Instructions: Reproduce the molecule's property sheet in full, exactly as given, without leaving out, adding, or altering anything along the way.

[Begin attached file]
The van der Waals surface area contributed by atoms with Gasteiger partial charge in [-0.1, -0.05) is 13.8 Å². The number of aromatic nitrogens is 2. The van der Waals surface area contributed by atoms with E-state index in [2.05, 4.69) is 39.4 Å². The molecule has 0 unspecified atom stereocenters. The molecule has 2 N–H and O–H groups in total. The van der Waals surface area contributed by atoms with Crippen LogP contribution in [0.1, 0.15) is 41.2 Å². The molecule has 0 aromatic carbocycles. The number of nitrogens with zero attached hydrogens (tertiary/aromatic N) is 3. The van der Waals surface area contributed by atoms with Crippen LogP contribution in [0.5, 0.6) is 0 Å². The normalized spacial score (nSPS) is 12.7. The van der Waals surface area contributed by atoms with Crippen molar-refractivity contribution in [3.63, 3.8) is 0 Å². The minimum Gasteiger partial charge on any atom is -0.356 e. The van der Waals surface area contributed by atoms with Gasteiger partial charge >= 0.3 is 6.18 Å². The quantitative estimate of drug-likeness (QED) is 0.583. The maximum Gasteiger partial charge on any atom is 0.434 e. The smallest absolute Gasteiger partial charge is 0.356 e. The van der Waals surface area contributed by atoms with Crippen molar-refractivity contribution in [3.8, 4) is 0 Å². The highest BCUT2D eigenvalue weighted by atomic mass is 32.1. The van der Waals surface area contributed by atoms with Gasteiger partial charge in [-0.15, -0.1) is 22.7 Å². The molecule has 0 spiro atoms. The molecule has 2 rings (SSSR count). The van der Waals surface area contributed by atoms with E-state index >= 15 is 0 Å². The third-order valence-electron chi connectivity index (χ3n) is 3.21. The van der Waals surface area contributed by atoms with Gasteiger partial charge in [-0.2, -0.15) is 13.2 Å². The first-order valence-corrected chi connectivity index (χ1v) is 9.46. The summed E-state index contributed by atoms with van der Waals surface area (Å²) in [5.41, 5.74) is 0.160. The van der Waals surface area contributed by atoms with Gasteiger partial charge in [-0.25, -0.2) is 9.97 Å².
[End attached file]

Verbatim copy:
The van der Waals surface area contributed by atoms with Gasteiger partial charge in [-0.1, -0.05) is 13.8 Å². The number of aromatic nitrogens is 2. The van der Waals surface area contributed by atoms with E-state index in [2.05, 4.69) is 39.4 Å². The molecule has 0 unspecified atom stereocenters. The molecule has 2 N–H and O–H groups in total. The van der Waals surface area contributed by atoms with Crippen LogP contribution in [0.1, 0.15) is 41.2 Å². The molecule has 0 aromatic carbocycles. The number of nitrogens with zero attached hydrogens (tertiary/aromatic N) is 3. The van der Waals surface area contributed by atoms with Crippen LogP contribution in [0.5, 0.6) is 0 Å². The normalized spacial score (nSPS) is 12.7. The van der Waals surface area contributed by atoms with Crippen molar-refractivity contribution in [3.63, 3.8) is 0 Å². The minimum Gasteiger partial charge on any atom is -0.356 e. The van der Waals surface area contributed by atoms with Gasteiger partial charge >= 0.3 is 6.18 Å². The quantitative estimate of drug-likeness (QED) is 0.583. The maximum Gasteiger partial charge on any atom is 0.434 e. The smallest absolute Gasteiger partial charge is 0.356 e. The van der Waals surface area contributed by atoms with Crippen molar-refractivity contribution in [3.8, 4) is 0 Å². The highest BCUT2D eigenvalue weighted by atomic mass is 32.1. The van der Waals surface area contributed by atoms with Gasteiger partial charge in [-0.15, -0.1) is 22.7 Å². The molecule has 0 spiro atoms. The molecule has 2 rings (SSSR count). The van der Waals surface area contributed by atoms with E-state index >= 15 is 0 Å². The third-order valence-electron chi connectivity index (χ3n) is 3.21. The van der Waals surface area contributed by atoms with Gasteiger partial charge in [-0.2, -0.15) is 13.2 Å². The first-order valence-corrected chi connectivity index (χ1v) is 9.46. The summed E-state index contributed by atoms with van der Waals surface area (Å²) in [5.41, 5.74) is 0.160. The van der Waals surface area contributed by atoms with Gasteiger partial charge in [-0.25, -0.2) is 9.97 Å².